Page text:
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Instagram. |© Instagram.
Instagram. |© Instagram.
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Is Instagram A Platform For Hard-Hitting Journalism?

Picture of Peter Ward
Tech Editor
Updated: 24 December 2016
Would you read an in-depth, investigative article published on Instagram? That’s the question Reveal, the website of The Center of Investigative Reporting, is asking as it launches an investigative series on the social media site.

Antoine Goldet’s reporting on plea deals in the U.S. court system has been serialized on Reveal’s Instagram page, with three posts a day telling the story over a week. Each chapter features an illustration related to the story, and the content itself is posted in the caption. Instagram’s captions allow for 2,200 characters, meaning it can fit a significant chunk of text in each post.

A photo posted by Reveal (@revealnews) on

The series also includes short videos narrated by the main character of the story, as shown in the post below.

A video posted by Reveal (@revealnews) on

The story looks into the alarmingly high number of court cases in the U.S. which are settled with plea deals – when the accused accepts a reduced sentence in return for confessing to their supposed crimes. The harrowing tale follows a man, Rodney Roberts, who pleaded guilty to kidnapping, despite never meeting the victim. The full article will appear on the Reveal website after the series has concluded.

Instagram’s format places certain constraints on story-telling, but it’s tiled layout can make a series of posts more compelling.

A photo posted by Reveal (@revealnews) on

Publishing companies have experimented with a number of social media strategies over the past 10 years, as the industry has moved, somewhat awkwardly, into the digital world. One of the more recent shifts to social-first publishing was Facebook Instant Articles, which lets media companies host their articles on the social media site. The idea is to make the articles easier to access, and users on the Facebook app can click on a link and get almost instant access without having to leave the app. Facebook benefits by collecting advertising dollars that come with the content. Many top publishers, including The New York Times, signed up.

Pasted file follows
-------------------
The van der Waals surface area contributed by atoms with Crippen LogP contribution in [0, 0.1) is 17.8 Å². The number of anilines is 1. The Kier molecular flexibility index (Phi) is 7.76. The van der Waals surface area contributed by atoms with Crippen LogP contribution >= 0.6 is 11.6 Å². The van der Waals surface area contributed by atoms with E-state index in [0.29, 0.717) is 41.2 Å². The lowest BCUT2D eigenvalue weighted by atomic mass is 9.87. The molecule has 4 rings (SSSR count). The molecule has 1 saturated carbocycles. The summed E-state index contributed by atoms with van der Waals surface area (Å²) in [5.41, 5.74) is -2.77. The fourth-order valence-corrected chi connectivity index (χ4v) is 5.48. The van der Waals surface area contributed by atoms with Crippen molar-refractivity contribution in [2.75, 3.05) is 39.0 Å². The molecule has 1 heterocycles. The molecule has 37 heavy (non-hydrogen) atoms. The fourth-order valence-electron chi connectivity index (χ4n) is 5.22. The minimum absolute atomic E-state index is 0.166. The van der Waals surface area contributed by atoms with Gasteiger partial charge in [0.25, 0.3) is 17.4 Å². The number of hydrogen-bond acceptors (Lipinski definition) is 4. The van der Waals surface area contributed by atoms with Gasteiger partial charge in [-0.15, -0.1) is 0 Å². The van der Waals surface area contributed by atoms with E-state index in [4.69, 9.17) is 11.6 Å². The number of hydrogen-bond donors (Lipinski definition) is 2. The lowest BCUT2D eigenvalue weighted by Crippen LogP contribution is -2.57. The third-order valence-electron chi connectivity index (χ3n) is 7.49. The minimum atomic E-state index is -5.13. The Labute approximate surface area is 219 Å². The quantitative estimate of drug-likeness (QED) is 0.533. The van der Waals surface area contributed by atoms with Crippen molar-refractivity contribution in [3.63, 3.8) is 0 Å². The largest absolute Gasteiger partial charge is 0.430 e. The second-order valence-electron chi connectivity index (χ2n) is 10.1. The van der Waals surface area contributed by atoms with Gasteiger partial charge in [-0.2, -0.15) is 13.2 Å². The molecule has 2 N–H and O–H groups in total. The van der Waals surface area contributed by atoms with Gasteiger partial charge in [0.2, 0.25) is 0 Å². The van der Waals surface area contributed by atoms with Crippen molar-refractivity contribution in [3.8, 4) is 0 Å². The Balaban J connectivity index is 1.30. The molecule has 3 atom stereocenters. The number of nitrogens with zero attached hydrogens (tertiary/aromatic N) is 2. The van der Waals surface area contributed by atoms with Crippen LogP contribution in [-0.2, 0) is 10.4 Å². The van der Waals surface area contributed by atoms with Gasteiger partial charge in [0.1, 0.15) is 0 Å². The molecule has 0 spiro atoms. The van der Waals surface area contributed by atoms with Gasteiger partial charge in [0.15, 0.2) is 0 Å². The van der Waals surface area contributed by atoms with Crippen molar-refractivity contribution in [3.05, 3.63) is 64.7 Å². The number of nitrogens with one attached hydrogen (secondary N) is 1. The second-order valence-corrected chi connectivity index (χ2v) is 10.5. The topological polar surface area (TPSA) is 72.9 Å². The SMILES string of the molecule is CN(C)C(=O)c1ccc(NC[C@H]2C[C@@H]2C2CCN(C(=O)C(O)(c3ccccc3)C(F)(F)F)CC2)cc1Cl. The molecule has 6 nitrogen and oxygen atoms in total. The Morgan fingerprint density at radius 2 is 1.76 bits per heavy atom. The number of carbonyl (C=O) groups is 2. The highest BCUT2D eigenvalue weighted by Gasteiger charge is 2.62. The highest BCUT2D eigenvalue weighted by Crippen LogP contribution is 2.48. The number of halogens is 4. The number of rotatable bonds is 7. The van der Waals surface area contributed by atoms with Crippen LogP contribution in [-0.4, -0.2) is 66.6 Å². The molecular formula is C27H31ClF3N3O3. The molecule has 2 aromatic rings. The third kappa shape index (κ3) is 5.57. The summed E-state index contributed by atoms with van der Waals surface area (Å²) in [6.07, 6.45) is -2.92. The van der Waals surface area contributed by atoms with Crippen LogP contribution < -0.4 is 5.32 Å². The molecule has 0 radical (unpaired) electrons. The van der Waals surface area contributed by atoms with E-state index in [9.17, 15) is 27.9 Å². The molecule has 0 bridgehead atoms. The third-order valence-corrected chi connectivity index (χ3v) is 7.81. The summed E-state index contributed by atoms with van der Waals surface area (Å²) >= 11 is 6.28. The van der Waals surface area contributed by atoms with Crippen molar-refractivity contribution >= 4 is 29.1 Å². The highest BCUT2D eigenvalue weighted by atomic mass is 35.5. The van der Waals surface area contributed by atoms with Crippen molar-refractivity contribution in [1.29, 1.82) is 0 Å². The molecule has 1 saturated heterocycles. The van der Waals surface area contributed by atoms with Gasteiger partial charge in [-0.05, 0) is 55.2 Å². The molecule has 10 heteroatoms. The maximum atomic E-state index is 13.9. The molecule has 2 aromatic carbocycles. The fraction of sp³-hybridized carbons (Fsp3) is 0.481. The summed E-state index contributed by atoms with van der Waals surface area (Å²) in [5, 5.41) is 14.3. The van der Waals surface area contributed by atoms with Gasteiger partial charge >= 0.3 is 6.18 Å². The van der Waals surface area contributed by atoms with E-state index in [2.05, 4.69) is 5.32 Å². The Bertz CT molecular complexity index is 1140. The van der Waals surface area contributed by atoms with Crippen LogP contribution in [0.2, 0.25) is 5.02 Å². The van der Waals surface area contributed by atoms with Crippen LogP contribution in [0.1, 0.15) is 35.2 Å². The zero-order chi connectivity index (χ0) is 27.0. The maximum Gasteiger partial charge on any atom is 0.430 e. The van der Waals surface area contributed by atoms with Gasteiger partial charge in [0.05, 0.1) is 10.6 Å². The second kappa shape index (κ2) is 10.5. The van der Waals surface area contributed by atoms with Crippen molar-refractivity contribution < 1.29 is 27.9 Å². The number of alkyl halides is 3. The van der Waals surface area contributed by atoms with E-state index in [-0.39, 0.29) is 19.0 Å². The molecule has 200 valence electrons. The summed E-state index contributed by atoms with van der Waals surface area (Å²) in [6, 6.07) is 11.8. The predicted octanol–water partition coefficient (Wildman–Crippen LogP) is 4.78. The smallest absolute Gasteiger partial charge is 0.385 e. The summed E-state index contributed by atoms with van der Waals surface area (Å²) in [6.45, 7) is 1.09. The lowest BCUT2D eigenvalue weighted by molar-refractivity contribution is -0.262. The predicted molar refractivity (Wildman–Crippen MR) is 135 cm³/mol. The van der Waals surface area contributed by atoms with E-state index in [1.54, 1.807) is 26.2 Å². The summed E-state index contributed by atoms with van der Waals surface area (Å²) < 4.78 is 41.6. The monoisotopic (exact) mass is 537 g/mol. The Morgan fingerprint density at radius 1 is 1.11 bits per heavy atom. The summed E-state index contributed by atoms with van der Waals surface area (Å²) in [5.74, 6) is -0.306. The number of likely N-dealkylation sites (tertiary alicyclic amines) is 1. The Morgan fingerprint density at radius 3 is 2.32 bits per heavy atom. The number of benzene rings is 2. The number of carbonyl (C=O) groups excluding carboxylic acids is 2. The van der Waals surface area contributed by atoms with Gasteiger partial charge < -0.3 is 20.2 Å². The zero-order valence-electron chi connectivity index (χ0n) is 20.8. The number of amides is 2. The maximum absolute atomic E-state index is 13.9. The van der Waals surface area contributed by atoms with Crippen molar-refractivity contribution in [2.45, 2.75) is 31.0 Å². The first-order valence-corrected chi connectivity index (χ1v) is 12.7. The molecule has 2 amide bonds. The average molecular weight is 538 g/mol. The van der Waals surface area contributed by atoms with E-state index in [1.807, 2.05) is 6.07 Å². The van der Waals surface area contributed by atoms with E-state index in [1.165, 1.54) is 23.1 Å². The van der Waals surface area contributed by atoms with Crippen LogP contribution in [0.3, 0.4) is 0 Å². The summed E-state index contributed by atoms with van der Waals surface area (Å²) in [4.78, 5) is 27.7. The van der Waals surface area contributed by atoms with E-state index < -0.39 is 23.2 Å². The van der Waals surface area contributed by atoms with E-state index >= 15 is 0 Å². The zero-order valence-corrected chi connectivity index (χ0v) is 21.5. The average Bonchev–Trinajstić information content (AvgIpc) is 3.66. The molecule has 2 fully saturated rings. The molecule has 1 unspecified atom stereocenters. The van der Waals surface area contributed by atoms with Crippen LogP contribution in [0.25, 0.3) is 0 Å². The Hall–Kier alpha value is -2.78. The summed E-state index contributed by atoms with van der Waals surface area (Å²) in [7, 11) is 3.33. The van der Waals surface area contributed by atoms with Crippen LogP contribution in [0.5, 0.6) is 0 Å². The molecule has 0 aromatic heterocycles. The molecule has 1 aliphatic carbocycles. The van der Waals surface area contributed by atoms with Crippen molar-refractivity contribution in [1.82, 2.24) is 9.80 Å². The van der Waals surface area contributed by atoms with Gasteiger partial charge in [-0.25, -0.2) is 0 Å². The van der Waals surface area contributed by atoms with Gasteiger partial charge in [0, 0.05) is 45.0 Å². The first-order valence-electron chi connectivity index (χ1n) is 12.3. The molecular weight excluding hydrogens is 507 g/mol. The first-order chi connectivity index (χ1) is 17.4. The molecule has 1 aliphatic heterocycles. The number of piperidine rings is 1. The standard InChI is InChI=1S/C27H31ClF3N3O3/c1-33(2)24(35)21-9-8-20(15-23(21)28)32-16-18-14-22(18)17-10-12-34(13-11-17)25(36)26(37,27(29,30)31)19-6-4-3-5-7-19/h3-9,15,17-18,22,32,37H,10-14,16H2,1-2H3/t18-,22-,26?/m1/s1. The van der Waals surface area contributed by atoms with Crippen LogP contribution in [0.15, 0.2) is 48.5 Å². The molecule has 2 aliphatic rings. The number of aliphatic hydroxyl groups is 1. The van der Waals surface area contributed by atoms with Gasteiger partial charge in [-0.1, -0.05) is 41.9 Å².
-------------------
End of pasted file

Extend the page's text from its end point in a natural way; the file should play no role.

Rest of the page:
Publishers are also quickly getting to grips with Snapchat, and several big names have already set up Discover channels on the app, which lets them create professional looking content using features unavailable to the normal Snapchat user.

Facebook Live, Periscope, and other live chat services have also become popular among media companies in recent times. Every publisher is scrambling to find a way to recapture audiences fragmented by the emergence of the internet, and experiment’s like Reveal’s are a crucial part of the industry’s continuing attempts to evolve.